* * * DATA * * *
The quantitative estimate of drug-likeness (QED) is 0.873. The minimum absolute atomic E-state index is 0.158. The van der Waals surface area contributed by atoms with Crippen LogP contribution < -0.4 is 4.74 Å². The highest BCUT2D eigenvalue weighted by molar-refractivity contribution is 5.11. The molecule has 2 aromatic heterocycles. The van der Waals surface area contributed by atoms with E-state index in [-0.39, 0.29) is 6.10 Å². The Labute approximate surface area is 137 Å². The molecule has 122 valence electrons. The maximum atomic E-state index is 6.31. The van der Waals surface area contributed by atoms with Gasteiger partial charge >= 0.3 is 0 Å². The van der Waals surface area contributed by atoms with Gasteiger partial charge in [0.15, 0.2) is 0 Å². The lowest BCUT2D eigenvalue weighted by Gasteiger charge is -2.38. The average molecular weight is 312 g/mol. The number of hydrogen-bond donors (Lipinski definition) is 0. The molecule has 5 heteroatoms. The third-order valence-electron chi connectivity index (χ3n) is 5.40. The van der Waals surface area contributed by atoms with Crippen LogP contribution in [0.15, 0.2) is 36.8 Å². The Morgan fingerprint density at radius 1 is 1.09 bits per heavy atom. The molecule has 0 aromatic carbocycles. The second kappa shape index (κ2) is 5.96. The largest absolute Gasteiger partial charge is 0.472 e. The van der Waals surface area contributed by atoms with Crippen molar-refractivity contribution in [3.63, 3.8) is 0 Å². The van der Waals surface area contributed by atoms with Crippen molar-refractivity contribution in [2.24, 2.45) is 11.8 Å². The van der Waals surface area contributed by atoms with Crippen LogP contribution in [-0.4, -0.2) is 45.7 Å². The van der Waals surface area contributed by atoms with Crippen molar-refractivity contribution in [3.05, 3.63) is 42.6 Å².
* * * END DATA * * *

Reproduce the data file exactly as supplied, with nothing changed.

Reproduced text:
The quantitative estimate of drug-likeness (QED) is 0.873. The minimum absolute atomic E-state index is 0.158. The van der Waals surface area contributed by atoms with Crippen LogP contribution < -0.4 is 4.74 Å². The highest BCUT2D eigenvalue weighted by molar-refractivity contribution is 5.11. The molecule has 2 aromatic heterocycles. The van der Waals surface area contributed by atoms with E-state index in [-0.39, 0.29) is 6.10 Å². The Labute approximate surface area is 137 Å². The molecule has 122 valence electrons. The maximum atomic E-state index is 6.31. The van der Waals surface area contributed by atoms with Gasteiger partial charge >= 0.3 is 0 Å². The van der Waals surface area contributed by atoms with Gasteiger partial charge in [0.15, 0.2) is 0 Å². The lowest BCUT2D eigenvalue weighted by Gasteiger charge is -2.38. The average molecular weight is 312 g/mol. The number of hydrogen-bond donors (Lipinski definition) is 0. The molecule has 5 heteroatoms. The third-order valence-electron chi connectivity index (χ3n) is 5.40. The van der Waals surface area contributed by atoms with Crippen LogP contribution in [0.15, 0.2) is 36.8 Å². The Morgan fingerprint density at radius 1 is 1.09 bits per heavy atom. The molecule has 0 aromatic carbocycles. The second kappa shape index (κ2) is 5.96. The largest absolute Gasteiger partial charge is 0.472 e. The van der Waals surface area contributed by atoms with Crippen molar-refractivity contribution in [3.63, 3.8) is 0 Å². The van der Waals surface area contributed by atoms with Crippen molar-refractivity contribution in [2.24, 2.45) is 11.8 Å². The van der Waals surface area contributed by atoms with Crippen LogP contribution in [-0.4, -0.2) is 45.7 Å². The van der Waals surface area contributed by atoms with Crippen molar-refractivity contribution in [3.05, 3.63) is 42.6 Å².